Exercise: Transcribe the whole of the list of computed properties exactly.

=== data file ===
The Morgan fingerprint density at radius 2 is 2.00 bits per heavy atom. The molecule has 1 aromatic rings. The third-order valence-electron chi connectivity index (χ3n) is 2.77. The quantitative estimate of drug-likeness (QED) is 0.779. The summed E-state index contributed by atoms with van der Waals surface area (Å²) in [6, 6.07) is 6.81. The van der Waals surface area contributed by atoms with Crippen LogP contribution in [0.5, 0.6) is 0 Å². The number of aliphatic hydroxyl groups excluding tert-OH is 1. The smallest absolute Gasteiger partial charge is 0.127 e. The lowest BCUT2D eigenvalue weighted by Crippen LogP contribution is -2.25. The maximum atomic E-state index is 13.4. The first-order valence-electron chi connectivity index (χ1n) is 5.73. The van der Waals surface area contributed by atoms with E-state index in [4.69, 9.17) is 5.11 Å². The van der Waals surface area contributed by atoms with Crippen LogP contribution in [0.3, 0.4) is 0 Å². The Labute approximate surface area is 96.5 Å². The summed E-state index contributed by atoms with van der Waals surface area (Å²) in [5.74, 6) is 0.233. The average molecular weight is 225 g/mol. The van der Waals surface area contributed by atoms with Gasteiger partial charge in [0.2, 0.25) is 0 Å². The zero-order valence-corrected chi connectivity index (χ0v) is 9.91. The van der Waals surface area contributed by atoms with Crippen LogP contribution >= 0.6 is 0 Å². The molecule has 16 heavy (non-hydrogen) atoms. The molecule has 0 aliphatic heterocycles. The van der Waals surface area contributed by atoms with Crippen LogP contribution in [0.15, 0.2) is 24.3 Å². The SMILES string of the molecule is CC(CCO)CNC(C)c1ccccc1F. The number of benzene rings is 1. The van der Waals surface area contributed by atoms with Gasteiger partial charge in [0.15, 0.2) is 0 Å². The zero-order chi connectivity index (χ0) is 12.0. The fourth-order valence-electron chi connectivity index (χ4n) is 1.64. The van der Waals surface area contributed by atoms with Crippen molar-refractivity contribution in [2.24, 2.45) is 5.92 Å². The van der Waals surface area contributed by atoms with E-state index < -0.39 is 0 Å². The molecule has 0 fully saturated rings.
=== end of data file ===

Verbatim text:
The Morgan fingerprint density at radius 2 is 2.00 bits per heavy atom. The molecule has 1 aromatic rings. The third-order valence-electron chi connectivity index (χ3n) is 2.77. The quantitative estimate of drug-likeness (QED) is 0.779. The summed E-state index contributed by atoms with van der Waals surface area (Å²) in [6, 6.07) is 6.81. The van der Waals surface area contributed by atoms with Crippen LogP contribution in [0.5, 0.6) is 0 Å². The number of aliphatic hydroxyl groups excluding tert-OH is 1. The smallest absolute Gasteiger partial charge is 0.127 e. The lowest BCUT2D eigenvalue weighted by Crippen LogP contribution is -2.25. The maximum atomic E-state index is 13.4. The first-order valence-electron chi connectivity index (χ1n) is 5.73. The van der Waals surface area contributed by atoms with E-state index in [4.69, 9.17) is 5.11 Å². The van der Waals surface area contributed by atoms with Crippen LogP contribution in [0.3, 0.4) is 0 Å². The Labute approximate surface area is 96.5 Å². The summed E-state index contributed by atoms with van der Waals surface area (Å²) in [5.74, 6) is 0.233. The average molecular weight is 225 g/mol. The van der Waals surface area contributed by atoms with Gasteiger partial charge in [0.2, 0.25) is 0 Å². The zero-order valence-corrected chi connectivity index (χ0v) is 9.91. The van der Waals surface area contributed by atoms with Crippen LogP contribution >= 0.6 is 0 Å². The molecule has 16 heavy (non-hydrogen) atoms. The molecule has 0 aliphatic heterocycles. The van der Waals surface area contributed by atoms with Crippen LogP contribution in [0.15, 0.2) is 24.3 Å². The SMILES string of the molecule is CC(CCO)CNC(C)c1ccccc1F. The number of benzene rings is 1. The van der Waals surface area contributed by atoms with Gasteiger partial charge in [0.15, 0.2) is 0 Å². The zero-order chi connectivity index (χ0) is 12.0. The fourth-order valence-electron chi connectivity index (χ4n) is 1.64. The van der Waals surface area contributed by atoms with Crippen molar-refractivity contribution in [2.24, 2.45) is 5.92 Å². The van der Waals surface area contributed by atoms with E-state index < -0.39 is 0 Å². The molecule has 0 fully saturated rings.